Yellowstone County's Road and Bridge Department consistently builds roads that are unsafe and substandard, and the department is plagued by "chronic favoritism and cronyism," says County Public Works Director Bill Gibbs.
Yellowstone County commissioners have asked Dwight Vigness, the county's director of human resources, to get to the bottom of problems in the Road and Bridge Department after Gibbs severely criticized the department in a recent memo to commissioners.
Alleged policy violation Meanwhile, Teamsters Union Local 190, which represents employees of the county Road and Bridge Department, urged commissioners to investigate Gibbs, alleging that he has done a poor job of supervising the public works department and also has violated county policies.
Commissioners last week delayed a decision on hiring a new road and bridge superintendent to replace John Ostlund, who was elected to the County Commission last November. Bob Moats has been the interim road and bridge superintendent since then.
As pubic works director, Gibbs supervises the Road and Bridge Department, although commissioners have the final word on who is hired.
In a scathing four-page memo to commissioners, Gibbs claims that the Road and Bridge Department frequently builds roads that deteriorate quickly because they don't meet county design standards. Gibbs aimed much of his criticism at Ostlund, who worked for the department for 30 years before being elected to the commission.
Different ideas Part of the rift involves who will replace Ostlund as Road and Bridge Department superintendent. Gibbs favors promoting Gary Good, a construction inspector. Ostlund favors Moats for the job.
In his memo, Gibbs said Ostlund has a history of running the department as a "crony system designed to serve the friends of the superintendent."
As one example, Gibbs said the department improved a two-mile stretch of Mainwaring Road to serve a private development owned by a friend of Ostlund.
"At the same time, others (not friends or contributors) are told the county will not improve roads serving them, or we cannot improve the roads serving them at this time. Some have been required to improve old unimproved rights of way at their own expense," Gibbs said in the memo.
In the memo, Gibbs said he intends to "introduce a professional approach to the operation that has never been present. The results of not doing the work correctly became more apparent as time went on, despite the efforts of past management to cover up the failures."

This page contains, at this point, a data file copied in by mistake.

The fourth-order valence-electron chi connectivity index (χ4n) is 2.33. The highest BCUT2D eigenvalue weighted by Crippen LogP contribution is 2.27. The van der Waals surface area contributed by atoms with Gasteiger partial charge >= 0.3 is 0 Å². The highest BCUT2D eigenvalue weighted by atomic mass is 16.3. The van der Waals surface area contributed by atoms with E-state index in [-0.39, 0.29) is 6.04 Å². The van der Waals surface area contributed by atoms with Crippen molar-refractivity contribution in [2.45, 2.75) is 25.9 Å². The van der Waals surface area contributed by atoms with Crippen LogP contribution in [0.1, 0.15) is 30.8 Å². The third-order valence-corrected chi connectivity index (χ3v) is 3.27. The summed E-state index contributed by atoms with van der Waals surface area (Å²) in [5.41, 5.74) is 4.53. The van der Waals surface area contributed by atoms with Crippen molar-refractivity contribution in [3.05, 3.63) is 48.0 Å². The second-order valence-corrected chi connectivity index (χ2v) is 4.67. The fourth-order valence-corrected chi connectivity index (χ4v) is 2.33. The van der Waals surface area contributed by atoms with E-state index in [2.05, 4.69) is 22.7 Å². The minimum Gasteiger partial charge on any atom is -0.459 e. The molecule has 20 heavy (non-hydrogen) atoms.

Gibbs' memo does not address the question whether he shares some responsibility for allegedly substandard county roads because he supervises the Road and Bridge Department.
Ostlund on Friday denied the allegations in Gibbs' memo.
"There's not a word of truth in it," he said. Ostlund said he's confident that the investigation will exonerate him and others in the department.
Commission Chairman Bill Kennedy said the he wasn't aware of any tension between Gibbs and Ostlund until Gibbs' memo last week.
"We are going to look at the things that have been brought up," Kennedy said. "We issued a memo that will hold up on hiring a superintendent, and we will sit down with the board and try to rectify the situation."
Meanwhile, the Teamsters said Gibbs' criticism is off base, and he is the one who should be investigated for violating county policies.
"We are outraged by the scurrilous remarks made by Bill Gibbs questioning the competence of our members," said Joe Dwyer, secretary of Teamsters Local 190. "Teamsters Local 190 takes Mr. Gibbs' statements as a self-serving attempt to deflect attention from his own dishonesty and ineptitude," Dwyer said.
"We are proud of the quality of work performed by our members for the local community, and we are extremely offended that Mr. Gibbs accuses our members of building unsafe roads," Dwyer said. "Mr. Gibbs runs the department. He is ultimately responsible for designing and engineering county roads — our members follow the specifications he establishes.
Dwyer urged "a thorough investigation by the County Commission of Mr. Gibbs' conduct in office."
Gibbs was on vacation this week and couldn't be reached for comment.